With funding from the Agriculture Department, the Cornell researchers looked at milk consumption in 11 Oregon elementary schools before and after chocolate milk was taken out of cafeterias. With chocolate milk gone, researchers found a 10 percent decline in milk sales and a 29 percent increase in milk waste, with a corresponding decrease in protein and calcium consumption, and an increase in other fats in student lunches. In addition, eliminating chocolate milk was associated with 6.8 percent fewer students eating school lunches. 
 
“Removing chocolate milk from  school cafeterias may reduce  calorie and sugar consumption,” the study concluded, “but it may also lead students to take less milk overall, drink less of the white milk they do take, and no longer purchase school lunch. Food service managers need to carefully weigh the costs and benefits of eliminating chocolate milk and should consider alterative options that make white milk more convenient, attractive and normal to choose.”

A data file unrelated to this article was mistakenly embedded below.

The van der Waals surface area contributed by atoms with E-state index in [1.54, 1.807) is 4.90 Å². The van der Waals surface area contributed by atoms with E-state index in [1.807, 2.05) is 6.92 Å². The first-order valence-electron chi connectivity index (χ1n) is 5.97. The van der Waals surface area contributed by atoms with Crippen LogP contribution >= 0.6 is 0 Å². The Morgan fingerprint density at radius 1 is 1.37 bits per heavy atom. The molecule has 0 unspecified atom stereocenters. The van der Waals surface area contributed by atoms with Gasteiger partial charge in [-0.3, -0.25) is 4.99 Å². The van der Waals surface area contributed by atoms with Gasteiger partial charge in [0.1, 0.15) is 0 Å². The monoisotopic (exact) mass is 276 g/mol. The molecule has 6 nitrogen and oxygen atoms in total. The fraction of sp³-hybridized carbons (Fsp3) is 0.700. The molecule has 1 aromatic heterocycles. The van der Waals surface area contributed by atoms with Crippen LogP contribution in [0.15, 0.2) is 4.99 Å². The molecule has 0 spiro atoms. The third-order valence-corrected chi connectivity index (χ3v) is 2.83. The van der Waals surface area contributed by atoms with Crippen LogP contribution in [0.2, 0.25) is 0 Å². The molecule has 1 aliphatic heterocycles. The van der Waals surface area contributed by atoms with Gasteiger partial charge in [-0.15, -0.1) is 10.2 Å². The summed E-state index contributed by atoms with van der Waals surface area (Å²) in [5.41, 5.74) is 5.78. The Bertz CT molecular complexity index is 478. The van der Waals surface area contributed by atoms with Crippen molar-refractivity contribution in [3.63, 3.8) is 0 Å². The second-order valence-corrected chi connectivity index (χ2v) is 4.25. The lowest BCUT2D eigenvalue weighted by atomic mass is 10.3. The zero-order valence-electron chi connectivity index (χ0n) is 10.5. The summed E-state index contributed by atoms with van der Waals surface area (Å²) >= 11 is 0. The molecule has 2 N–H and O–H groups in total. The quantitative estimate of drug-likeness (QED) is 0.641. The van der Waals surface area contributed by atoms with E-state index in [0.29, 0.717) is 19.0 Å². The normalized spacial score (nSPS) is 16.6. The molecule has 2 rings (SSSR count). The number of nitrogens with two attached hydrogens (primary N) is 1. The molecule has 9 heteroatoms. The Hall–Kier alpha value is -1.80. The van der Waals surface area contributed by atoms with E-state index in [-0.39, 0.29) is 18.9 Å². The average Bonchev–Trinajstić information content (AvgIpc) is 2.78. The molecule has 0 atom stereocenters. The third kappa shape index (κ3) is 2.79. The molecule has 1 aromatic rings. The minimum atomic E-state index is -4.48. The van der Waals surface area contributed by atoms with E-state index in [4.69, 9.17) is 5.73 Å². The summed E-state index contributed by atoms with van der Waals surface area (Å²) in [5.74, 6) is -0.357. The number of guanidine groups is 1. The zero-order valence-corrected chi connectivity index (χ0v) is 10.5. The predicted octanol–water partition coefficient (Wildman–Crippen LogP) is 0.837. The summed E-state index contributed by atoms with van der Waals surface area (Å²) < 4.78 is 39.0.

Co-author Brian Wansink is a former head of USDA’s Center for Nutrition Policy and Promotion and an expert on eating behavior and behavioral economics. 
 

Joint ABI-ADPI Meeting Features GMO Discussion, Attracts Record Attendance

Genetically modified food ingredients and opportunities and challenges in the Middle Eastern and North African markets were among the topics discussed at the 15th joint conference of the American Butter Institute and the American Dairy Products Institute. Held at the Hyatt Regency Chicago in late April, the 2 ½-day meeting attracted more than 900 attendees.